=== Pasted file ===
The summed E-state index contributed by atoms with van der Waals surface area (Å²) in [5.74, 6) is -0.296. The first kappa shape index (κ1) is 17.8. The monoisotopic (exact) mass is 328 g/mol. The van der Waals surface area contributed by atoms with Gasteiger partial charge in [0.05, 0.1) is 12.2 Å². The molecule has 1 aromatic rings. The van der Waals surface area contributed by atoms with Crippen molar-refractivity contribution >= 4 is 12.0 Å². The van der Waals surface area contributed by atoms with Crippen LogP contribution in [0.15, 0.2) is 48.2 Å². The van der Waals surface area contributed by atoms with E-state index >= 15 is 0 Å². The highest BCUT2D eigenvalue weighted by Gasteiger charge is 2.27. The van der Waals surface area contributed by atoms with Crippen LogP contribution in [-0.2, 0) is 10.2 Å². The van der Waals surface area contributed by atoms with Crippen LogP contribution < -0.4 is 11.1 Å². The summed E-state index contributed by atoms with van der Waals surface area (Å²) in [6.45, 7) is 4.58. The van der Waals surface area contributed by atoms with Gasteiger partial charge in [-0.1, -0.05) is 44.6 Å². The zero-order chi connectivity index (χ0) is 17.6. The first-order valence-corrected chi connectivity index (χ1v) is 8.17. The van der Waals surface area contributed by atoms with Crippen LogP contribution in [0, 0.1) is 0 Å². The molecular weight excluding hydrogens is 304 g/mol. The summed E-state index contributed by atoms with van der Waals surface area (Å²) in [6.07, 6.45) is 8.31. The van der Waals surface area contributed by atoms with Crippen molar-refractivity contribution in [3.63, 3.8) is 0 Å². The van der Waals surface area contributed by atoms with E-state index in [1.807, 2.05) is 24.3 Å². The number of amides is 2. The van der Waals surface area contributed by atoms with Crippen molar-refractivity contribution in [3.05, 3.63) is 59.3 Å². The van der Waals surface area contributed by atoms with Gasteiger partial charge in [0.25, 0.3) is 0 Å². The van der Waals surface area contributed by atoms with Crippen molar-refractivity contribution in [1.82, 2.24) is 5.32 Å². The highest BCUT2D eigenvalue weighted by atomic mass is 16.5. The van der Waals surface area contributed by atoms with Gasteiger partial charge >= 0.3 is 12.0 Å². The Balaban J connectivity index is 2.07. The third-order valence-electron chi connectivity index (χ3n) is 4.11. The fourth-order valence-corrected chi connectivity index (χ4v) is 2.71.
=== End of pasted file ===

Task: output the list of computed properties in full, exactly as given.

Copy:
The summed E-state index contributed by atoms with van der Waals surface area (Å²) in [5.74, 6) is -0.296. The first kappa shape index (κ1) is 17.8. The monoisotopic (exact) mass is 328 g/mol. The van der Waals surface area contributed by atoms with Gasteiger partial charge in [0.05, 0.1) is 12.2 Å². The molecule has 1 aromatic rings. The van der Waals surface area contributed by atoms with Crippen molar-refractivity contribution >= 4 is 12.0 Å². The van der Waals surface area contributed by atoms with Crippen LogP contribution in [0.15, 0.2) is 48.2 Å². The van der Waals surface area contributed by atoms with E-state index >= 15 is 0 Å². The highest BCUT2D eigenvalue weighted by Gasteiger charge is 2.27. The van der Waals surface area contributed by atoms with Crippen LogP contribution in [-0.2, 0) is 10.2 Å². The van der Waals surface area contributed by atoms with Crippen LogP contribution < -0.4 is 11.1 Å². The summed E-state index contributed by atoms with van der Waals surface area (Å²) in [6.45, 7) is 4.58. The van der Waals surface area contributed by atoms with Gasteiger partial charge in [-0.1, -0.05) is 44.6 Å². The zero-order chi connectivity index (χ0) is 17.6. The first-order valence-corrected chi connectivity index (χ1v) is 8.17. The van der Waals surface area contributed by atoms with Crippen LogP contribution in [0, 0.1) is 0 Å². The molecular weight excluding hydrogens is 304 g/mol. The summed E-state index contributed by atoms with van der Waals surface area (Å²) in [6.07, 6.45) is 8.31. The van der Waals surface area contributed by atoms with Crippen molar-refractivity contribution in [3.63, 3.8) is 0 Å². The van der Waals surface area contributed by atoms with E-state index in [1.807, 2.05) is 24.3 Å². The number of amides is 2. The van der Waals surface area contributed by atoms with Crippen molar-refractivity contribution in [3.05, 3.63) is 59.3 Å². The van der Waals surface area contributed by atoms with Gasteiger partial charge in [0.25, 0.3) is 0 Å². The van der Waals surface area contributed by atoms with Crippen molar-refractivity contribution in [1.82, 2.24) is 5.32 Å². The highest BCUT2D eigenvalue weighted by atomic mass is 16.5. The van der Waals surface area contributed by atoms with Gasteiger partial charge >= 0.3 is 12.0 Å². The Balaban J connectivity index is 2.07. The third-order valence-electron chi connectivity index (χ3n) is 4.11. The fourth-order valence-corrected chi connectivity index (χ4v) is 2.71.